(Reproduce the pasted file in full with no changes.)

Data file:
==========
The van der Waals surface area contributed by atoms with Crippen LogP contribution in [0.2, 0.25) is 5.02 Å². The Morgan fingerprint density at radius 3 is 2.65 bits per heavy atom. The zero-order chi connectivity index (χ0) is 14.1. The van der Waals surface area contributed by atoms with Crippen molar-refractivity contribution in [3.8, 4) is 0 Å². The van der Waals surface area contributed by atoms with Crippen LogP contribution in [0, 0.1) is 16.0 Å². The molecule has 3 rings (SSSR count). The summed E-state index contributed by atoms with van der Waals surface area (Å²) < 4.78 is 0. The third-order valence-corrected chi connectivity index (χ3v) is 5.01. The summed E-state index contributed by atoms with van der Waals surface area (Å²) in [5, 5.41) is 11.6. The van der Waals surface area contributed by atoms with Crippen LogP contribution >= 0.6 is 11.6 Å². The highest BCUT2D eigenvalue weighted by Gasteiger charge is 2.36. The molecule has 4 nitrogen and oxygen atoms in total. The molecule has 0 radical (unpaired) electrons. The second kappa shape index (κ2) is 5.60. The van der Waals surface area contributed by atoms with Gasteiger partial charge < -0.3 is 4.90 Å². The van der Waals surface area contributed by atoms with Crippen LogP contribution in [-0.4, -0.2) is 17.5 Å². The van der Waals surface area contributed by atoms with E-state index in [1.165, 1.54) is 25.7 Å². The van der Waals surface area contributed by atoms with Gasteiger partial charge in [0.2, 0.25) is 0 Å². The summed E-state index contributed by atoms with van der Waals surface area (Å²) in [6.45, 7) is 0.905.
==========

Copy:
The van der Waals surface area contributed by atoms with Crippen LogP contribution in [0.2, 0.25) is 5.02 Å². The Morgan fingerprint density at radius 3 is 2.65 bits per heavy atom. The zero-order chi connectivity index (χ0) is 14.1. The van der Waals surface area contributed by atoms with Crippen molar-refractivity contribution in [3.8, 4) is 0 Å². The van der Waals surface area contributed by atoms with Crippen LogP contribution in [0, 0.1) is 16.0 Å². The molecule has 3 rings (SSSR count). The summed E-state index contributed by atoms with van der Waals surface area (Å²) < 4.78 is 0. The third-order valence-corrected chi connectivity index (χ3v) is 5.01. The summed E-state index contributed by atoms with van der Waals surface area (Å²) in [5, 5.41) is 11.6. The van der Waals surface area contributed by atoms with Crippen LogP contribution >= 0.6 is 11.6 Å². The highest BCUT2D eigenvalue weighted by Gasteiger charge is 2.36. The molecule has 4 nitrogen and oxygen atoms in total. The molecule has 0 radical (unpaired) electrons. The second kappa shape index (κ2) is 5.60. The van der Waals surface area contributed by atoms with Gasteiger partial charge < -0.3 is 4.90 Å². The van der Waals surface area contributed by atoms with Crippen LogP contribution in [-0.4, -0.2) is 17.5 Å². The van der Waals surface area contributed by atoms with E-state index in [1.165, 1.54) is 25.7 Å². The van der Waals surface area contributed by atoms with Gasteiger partial charge in [0.2, 0.25) is 0 Å². The summed E-state index contributed by atoms with van der Waals surface area (Å²) in [6.45, 7) is 0.905.